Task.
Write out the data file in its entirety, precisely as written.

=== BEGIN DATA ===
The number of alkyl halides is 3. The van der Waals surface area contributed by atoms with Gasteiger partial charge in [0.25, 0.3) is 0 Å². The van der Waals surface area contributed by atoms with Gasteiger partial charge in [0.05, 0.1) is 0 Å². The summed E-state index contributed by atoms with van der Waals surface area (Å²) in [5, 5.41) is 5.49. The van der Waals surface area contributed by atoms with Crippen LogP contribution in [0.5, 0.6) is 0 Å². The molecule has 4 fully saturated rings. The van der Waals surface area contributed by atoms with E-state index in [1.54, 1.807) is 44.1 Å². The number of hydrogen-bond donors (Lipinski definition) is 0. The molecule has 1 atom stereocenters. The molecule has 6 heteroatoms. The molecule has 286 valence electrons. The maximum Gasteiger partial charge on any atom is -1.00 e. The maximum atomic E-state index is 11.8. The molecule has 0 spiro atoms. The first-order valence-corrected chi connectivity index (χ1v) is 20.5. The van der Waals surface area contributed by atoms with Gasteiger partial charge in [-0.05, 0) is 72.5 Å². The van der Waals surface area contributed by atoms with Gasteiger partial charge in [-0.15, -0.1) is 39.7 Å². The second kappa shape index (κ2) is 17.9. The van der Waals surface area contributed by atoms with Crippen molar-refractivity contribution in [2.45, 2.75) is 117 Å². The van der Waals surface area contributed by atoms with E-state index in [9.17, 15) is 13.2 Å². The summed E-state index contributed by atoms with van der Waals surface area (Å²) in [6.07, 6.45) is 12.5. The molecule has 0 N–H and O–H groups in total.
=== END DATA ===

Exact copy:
The number of alkyl halides is 3. The van der Waals surface area contributed by atoms with Gasteiger partial charge in [0.25, 0.3) is 0 Å². The van der Waals surface area contributed by atoms with Gasteiger partial charge in [0.05, 0.1) is 0 Å². The summed E-state index contributed by atoms with van der Waals surface area (Å²) in [5, 5.41) is 5.49. The van der Waals surface area contributed by atoms with Crippen LogP contribution in [0.5, 0.6) is 0 Å². The molecule has 4 fully saturated rings. The van der Waals surface area contributed by atoms with E-state index in [1.54, 1.807) is 44.1 Å². The number of hydrogen-bond donors (Lipinski definition) is 0. The molecule has 1 atom stereocenters. The molecule has 6 heteroatoms. The molecule has 286 valence electrons. The maximum Gasteiger partial charge on any atom is -1.00 e. The maximum atomic E-state index is 11.8. The molecule has 0 spiro atoms. The first-order valence-corrected chi connectivity index (χ1v) is 20.5. The van der Waals surface area contributed by atoms with Gasteiger partial charge in [-0.05, 0) is 72.5 Å². The van der Waals surface area contributed by atoms with Gasteiger partial charge in [-0.15, -0.1) is 39.7 Å². The second kappa shape index (κ2) is 17.9. The van der Waals surface area contributed by atoms with Crippen molar-refractivity contribution in [2.45, 2.75) is 117 Å². The van der Waals surface area contributed by atoms with E-state index in [9.17, 15) is 13.2 Å². The summed E-state index contributed by atoms with van der Waals surface area (Å²) in [6.07, 6.45) is 12.5. The molecule has 0 N–H and O–H groups in total.